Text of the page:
When I’m on stage, playing my drums, I want to live every moment. I love this instrument: the world’s first, language that existed before words. I get to ignore all those thoughts streaming through my head and just communicate by hitting these drums. By making this pile of wood and metal and fiberskin resonate, I can lift you up or slam you down. I get to communicate with the other women on the stage and we get to become one sound together, like the strings on a guitar resonating as one chord. Four become one instrument. When I don’t react to my mind it gets quieter and quieter, until what’s left behind is the gorgeous guitar line and the full, round bass in counter to it, the pulse and push and pull together as we merge. And then the voice, that wonderful voice soaring above the pedestal of sound that we’ve created for it.
When time is no longer relevant, we live in the moment of the song. When I look down at the set list and am surprised at how quickly two hours went, when I finish playing and feel like I could play another two hours with such ease, then I truly appreciate this meditation practice.
I found drumming in my 20s and I found meditation around the same time. My first Vipassana sit was 19 years ago. That was right before my father passed away, unexpectedly and much too young. This was the first time I experienced that deep grief and the misery of longing for things to be different. How better to recover from such sadness than this fortuitous coincidence of having just learned how to witness all the moments in life and realize that between those unbearably sad ones lie many seconds of peace and quiet, and that by seeing those seconds add up and up and up the sadness thins out and transforms. The way the pain in my leg is different every time I visit it, so the pain in my heart that will never leave, and yet I watch it transform to something I accept and carry on with.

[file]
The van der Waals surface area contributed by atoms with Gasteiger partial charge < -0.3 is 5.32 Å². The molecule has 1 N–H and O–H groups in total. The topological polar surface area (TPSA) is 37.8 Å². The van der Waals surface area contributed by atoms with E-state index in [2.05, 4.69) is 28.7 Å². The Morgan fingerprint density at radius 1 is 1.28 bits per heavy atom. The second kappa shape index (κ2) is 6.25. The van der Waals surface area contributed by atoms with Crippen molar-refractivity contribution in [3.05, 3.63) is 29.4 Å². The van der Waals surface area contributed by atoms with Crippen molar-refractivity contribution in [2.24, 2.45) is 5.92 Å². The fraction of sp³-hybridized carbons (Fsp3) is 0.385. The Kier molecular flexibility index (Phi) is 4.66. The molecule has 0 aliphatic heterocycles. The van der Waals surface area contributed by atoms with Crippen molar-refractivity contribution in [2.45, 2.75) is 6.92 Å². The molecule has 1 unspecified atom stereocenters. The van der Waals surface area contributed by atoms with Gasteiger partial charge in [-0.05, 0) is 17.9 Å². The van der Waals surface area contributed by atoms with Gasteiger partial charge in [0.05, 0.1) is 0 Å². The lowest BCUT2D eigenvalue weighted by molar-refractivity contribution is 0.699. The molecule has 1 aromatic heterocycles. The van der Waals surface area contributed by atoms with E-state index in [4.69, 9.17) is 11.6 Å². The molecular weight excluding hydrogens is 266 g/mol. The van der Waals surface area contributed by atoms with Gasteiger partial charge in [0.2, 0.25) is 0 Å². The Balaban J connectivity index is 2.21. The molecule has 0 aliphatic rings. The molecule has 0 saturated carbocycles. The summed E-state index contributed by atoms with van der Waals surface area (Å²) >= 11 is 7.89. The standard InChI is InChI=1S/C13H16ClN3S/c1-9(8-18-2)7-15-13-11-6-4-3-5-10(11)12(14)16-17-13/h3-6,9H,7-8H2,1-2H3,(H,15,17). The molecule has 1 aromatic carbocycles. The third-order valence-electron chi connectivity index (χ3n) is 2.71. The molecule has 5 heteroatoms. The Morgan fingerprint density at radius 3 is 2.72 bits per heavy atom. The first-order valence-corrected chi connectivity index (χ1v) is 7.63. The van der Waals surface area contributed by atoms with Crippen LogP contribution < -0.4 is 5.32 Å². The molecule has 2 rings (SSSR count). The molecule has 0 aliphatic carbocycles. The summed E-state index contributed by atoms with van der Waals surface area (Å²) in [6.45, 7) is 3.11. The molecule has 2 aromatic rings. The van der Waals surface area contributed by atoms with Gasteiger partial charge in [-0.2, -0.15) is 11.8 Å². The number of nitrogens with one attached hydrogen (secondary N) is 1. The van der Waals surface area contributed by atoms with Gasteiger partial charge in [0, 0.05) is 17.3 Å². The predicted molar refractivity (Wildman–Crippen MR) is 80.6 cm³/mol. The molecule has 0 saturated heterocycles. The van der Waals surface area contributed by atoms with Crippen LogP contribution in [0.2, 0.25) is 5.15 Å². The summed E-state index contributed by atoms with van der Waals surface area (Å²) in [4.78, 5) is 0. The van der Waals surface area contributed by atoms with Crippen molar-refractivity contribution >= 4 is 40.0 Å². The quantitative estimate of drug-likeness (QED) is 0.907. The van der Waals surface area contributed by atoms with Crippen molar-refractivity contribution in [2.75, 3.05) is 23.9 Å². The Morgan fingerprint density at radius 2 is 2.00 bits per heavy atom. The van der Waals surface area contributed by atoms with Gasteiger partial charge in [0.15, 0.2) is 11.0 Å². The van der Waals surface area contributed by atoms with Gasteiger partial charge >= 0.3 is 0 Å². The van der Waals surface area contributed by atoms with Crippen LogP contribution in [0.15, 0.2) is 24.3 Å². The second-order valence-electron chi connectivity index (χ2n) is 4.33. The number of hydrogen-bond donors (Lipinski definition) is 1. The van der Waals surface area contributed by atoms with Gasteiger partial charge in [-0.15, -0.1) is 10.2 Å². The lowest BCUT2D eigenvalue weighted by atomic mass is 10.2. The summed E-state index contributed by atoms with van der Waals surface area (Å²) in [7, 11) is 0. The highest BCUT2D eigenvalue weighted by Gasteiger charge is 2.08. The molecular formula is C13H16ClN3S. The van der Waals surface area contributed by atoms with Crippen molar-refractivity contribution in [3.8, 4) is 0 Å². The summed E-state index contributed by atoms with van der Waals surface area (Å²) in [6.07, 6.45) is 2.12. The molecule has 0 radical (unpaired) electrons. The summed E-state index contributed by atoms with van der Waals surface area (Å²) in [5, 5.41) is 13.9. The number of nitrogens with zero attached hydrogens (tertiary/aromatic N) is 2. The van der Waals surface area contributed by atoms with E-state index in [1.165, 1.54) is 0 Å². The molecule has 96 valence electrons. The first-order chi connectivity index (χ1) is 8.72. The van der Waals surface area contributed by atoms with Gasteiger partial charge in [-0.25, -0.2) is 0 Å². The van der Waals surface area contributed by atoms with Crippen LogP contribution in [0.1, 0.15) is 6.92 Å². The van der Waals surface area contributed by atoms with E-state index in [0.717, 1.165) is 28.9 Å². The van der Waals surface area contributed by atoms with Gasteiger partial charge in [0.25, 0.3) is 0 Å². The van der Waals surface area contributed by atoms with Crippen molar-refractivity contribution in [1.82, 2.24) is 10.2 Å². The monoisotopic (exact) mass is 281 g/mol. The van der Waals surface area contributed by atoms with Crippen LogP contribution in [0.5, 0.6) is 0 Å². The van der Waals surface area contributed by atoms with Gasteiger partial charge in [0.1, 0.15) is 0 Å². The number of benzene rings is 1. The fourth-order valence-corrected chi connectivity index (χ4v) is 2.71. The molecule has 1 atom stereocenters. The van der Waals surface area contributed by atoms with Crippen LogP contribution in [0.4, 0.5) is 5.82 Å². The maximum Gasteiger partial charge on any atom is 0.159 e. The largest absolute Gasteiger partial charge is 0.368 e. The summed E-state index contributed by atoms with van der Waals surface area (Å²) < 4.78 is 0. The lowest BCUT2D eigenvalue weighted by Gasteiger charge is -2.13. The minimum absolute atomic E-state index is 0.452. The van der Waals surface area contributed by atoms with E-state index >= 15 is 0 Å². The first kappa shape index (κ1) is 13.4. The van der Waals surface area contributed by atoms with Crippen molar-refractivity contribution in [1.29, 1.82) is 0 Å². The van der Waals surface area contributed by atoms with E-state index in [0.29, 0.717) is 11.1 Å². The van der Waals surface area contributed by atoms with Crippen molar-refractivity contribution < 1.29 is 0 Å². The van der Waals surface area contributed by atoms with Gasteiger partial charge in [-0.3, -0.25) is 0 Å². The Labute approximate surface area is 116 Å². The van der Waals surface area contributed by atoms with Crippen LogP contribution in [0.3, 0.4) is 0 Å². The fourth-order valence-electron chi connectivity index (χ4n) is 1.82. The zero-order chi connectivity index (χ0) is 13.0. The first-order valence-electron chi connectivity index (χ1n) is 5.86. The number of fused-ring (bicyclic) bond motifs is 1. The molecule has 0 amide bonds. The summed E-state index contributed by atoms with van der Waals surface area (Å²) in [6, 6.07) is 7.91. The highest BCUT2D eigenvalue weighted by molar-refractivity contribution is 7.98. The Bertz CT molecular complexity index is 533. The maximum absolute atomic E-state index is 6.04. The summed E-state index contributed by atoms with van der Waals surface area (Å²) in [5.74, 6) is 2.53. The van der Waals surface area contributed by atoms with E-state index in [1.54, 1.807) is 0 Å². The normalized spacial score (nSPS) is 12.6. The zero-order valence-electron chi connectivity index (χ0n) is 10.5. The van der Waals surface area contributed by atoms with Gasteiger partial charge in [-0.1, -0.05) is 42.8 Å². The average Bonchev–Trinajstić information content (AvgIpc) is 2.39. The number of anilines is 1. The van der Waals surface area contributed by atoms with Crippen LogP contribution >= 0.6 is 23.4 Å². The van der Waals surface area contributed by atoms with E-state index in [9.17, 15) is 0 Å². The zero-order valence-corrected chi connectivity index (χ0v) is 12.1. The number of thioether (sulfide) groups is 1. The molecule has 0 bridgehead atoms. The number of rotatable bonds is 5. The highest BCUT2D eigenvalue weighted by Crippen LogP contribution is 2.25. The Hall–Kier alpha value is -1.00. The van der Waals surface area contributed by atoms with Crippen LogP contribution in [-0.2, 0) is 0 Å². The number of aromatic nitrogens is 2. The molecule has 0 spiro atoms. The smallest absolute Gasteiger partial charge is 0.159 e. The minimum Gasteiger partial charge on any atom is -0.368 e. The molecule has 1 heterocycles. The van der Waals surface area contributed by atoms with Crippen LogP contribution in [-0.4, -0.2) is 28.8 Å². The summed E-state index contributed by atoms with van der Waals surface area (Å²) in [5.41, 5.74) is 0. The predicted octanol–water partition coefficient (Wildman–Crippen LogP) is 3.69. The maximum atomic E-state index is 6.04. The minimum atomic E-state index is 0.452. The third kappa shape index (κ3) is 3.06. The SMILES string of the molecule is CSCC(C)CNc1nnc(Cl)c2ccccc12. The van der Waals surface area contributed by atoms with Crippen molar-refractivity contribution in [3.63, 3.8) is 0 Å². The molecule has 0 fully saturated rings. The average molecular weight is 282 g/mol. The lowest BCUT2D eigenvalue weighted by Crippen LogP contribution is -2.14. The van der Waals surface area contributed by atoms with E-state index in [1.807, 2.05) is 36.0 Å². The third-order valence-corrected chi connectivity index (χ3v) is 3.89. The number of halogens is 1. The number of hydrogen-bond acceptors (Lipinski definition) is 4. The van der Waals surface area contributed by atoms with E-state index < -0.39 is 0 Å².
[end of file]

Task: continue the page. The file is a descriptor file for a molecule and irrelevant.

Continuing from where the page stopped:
Speaking of the pain in my leg, I see it’s stemming from a point under my right butt cheek and it feels like I’m sitting on a metal rod. Okay, lesson learned. Next sit, maybe I start off sitting more forward. But now, I don’t move a muscle. I lower my attention to observe that pain, and as I give it my full attention, it starts to move. My first thought is that my mind is making the pain move but I remember I’m just here to observe it, so I watch this strange sensation that is independent of me. It feels like a thumb is pressing on my tendons and traveling down my body. It pushes down my IT band and I swear if I looked I would see the indentation of someone pressing hard on my skin. I feel the tendons stretch out as it moves down my leg, taking its time and ending up at my knee. The pressure lies heavy there for a while, and I break my equanimity and sort of will it over the knee. It feels so good to have this weight there as it pushes into the soft area below the kneecap. I watch as it travels down the inside of my shin and I realize how good this is feeling. It ends up in that pool of nerves at my inner ankle, and I have a sense that somebody is showing me how every strand of fiber in my leg is attached at that one point. I feel myself giving over and relaxing all through the movement, the way I relax when getting a deep tissue massage. Trust. I’m trusting my mind to work through this pain. I am amazed at being shown how to heal myself. I realize fully that this is what is happening in this moment only. I don’t expect for it ever to happen again.
At the end of this hour, I don’t even hear the little noise of the push of the button that starts the chanting. I’m so transfixed by the massage of the leg tendons that I actually have a moment of regret that the sit is ending. The chanting is in Pali, the language of the Buddha. From what I can tell, most of what is chanted has to do with celebrating this moment, celebrating the clear mind and the karma that brought us right here, to this place and time. I know the last thing the chanter says, he always says three times. May all beings be Happy. May all beings be Happy. May all beings be Happy. The me who sits here, I get to play drums. I wish that everyone had something that made them so happy and taught them so much.